Old Copper Complex Collection

The Old Copper Complex (Culture) Collection contains native copper items made in the Great Lakes region from 3000 - 1000 B.C. The source for the copper was a Wisconsin quarry on Lake Superior; the raw copper and finished items were traded throughout the Midwest. The earliest copper items were utilitarian in nature, such as fish hooks and projectile points. Around 1500 BC, more items of personal adornment were appearing, a change thought by archaeologists to signify increased social stratification.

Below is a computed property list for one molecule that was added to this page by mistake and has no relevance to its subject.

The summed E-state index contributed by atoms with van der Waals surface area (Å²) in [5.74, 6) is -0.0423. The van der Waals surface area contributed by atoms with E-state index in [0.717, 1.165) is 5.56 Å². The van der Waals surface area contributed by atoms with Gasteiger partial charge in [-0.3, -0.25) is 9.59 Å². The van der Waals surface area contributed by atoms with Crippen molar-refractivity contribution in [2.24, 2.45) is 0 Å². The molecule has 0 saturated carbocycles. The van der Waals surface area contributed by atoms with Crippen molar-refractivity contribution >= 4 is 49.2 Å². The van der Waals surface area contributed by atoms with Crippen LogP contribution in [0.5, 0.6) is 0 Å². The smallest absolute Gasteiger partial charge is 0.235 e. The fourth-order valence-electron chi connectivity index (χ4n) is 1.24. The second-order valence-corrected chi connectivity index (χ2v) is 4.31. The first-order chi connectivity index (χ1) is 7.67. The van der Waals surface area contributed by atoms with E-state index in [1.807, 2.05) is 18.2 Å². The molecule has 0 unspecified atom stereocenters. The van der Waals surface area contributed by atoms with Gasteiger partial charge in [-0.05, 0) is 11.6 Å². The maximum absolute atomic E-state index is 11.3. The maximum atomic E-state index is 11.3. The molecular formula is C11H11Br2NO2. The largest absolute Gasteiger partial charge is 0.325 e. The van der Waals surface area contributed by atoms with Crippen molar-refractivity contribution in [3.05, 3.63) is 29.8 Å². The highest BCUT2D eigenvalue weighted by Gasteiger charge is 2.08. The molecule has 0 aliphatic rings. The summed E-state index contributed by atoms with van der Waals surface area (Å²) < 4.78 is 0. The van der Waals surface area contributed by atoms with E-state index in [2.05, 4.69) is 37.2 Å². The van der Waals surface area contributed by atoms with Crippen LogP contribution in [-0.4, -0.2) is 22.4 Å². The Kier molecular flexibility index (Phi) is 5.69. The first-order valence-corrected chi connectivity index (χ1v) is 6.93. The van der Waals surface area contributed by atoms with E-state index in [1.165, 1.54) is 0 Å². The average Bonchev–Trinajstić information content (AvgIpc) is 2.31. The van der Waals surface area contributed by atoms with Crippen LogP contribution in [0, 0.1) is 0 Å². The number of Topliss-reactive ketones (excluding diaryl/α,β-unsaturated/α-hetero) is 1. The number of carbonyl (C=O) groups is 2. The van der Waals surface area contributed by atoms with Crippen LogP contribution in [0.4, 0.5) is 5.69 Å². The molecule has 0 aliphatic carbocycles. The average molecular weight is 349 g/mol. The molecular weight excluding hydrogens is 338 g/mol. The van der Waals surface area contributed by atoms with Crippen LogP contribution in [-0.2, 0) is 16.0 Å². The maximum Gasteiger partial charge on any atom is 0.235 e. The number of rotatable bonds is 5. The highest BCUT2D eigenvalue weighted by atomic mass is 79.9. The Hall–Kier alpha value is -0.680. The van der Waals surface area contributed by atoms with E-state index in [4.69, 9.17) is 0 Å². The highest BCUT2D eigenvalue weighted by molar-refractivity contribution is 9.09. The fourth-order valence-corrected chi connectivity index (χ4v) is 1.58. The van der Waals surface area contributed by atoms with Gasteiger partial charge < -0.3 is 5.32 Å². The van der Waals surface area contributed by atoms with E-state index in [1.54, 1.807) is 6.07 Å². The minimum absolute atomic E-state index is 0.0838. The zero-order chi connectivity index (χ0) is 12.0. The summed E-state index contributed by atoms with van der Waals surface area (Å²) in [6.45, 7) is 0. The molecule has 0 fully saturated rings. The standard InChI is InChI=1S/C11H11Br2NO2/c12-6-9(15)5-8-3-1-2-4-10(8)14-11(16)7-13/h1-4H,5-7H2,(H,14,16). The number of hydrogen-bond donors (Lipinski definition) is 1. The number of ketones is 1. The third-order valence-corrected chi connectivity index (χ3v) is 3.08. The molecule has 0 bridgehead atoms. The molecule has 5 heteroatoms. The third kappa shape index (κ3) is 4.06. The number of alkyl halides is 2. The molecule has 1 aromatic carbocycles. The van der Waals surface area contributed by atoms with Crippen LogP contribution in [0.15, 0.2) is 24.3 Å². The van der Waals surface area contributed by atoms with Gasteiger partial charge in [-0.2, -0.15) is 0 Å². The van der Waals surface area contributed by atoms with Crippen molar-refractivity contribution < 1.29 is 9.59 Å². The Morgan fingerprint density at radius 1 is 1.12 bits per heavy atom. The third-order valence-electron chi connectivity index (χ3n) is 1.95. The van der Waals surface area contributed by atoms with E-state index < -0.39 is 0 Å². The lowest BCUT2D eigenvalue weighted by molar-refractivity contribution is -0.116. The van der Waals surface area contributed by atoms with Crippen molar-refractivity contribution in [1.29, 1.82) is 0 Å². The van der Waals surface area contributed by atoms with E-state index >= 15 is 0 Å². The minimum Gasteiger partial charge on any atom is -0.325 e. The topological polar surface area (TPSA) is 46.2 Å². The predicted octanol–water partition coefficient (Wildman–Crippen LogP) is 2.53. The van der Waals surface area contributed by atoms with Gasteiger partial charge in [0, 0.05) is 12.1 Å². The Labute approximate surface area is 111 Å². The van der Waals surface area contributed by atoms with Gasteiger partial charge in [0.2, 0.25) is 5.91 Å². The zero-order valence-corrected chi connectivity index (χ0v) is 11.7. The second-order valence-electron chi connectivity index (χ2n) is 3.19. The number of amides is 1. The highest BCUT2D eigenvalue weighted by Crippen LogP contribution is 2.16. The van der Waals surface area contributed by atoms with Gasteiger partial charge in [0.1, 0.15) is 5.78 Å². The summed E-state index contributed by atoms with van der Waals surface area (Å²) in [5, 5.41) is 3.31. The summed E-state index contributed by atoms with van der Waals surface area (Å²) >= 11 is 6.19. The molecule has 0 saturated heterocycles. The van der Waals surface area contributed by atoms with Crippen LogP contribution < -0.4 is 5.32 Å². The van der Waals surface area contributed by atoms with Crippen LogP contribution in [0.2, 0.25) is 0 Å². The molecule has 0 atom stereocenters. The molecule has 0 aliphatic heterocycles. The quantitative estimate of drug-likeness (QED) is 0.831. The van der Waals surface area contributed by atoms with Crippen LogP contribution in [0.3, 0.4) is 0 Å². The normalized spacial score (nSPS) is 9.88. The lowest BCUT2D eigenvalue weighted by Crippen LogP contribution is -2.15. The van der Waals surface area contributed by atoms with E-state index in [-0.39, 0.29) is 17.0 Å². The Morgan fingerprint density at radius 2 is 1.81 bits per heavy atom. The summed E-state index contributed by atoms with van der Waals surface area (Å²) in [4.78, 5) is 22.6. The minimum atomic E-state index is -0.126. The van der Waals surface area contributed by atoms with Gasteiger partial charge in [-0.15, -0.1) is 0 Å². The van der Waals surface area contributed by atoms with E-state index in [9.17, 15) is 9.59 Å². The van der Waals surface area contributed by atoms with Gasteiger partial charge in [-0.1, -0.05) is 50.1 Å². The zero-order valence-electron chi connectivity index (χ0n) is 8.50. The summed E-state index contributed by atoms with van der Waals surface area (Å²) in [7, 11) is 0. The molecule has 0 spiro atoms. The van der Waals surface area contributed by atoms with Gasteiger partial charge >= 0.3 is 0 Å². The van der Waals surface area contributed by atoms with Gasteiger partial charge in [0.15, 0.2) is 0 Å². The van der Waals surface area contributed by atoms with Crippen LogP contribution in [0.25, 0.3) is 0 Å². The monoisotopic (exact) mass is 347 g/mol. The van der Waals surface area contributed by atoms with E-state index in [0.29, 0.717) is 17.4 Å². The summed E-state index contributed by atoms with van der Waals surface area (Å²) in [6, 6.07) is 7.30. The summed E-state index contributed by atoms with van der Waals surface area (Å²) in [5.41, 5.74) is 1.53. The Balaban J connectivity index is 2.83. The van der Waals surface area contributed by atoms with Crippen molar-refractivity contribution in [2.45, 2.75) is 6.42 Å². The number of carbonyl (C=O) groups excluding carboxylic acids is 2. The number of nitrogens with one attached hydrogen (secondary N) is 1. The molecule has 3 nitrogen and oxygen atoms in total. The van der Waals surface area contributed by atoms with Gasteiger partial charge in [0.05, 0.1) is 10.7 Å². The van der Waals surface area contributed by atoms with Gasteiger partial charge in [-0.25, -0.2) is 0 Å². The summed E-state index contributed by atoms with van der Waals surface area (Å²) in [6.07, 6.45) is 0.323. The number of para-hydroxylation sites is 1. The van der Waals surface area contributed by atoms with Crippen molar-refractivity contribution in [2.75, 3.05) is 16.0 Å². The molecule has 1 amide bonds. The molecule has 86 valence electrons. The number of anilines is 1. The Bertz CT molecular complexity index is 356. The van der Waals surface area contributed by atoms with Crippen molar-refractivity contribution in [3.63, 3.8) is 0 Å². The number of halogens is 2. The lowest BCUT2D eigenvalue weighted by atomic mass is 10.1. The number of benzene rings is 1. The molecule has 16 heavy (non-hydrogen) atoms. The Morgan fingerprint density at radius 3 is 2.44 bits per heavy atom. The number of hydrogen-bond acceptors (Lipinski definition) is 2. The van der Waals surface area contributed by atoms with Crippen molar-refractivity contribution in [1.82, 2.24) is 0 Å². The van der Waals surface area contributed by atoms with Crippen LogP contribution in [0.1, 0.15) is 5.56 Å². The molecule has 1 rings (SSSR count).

The Milwaukee Public Museum's Old Copper Collection consists of approximately 1,200 items, the majority of which were surface finds. Of these, 153 are rare examples of Wisconsin Old Copper artifacts from Fredrick S. Perkins, a native of Wisconsin and self-taught authority on Old Copper. Another group of 89 artifacts came from a 1945 Milwaukee Public Museum excavation of the Osceola site in southwest Wisconsin led by Curator of Anthropology Dr. Robert E. Ritzenthaler. Items from this collection can be viewed in the Second Floor Wisconsin Archaeology exhibit. Learn more about this collection here.

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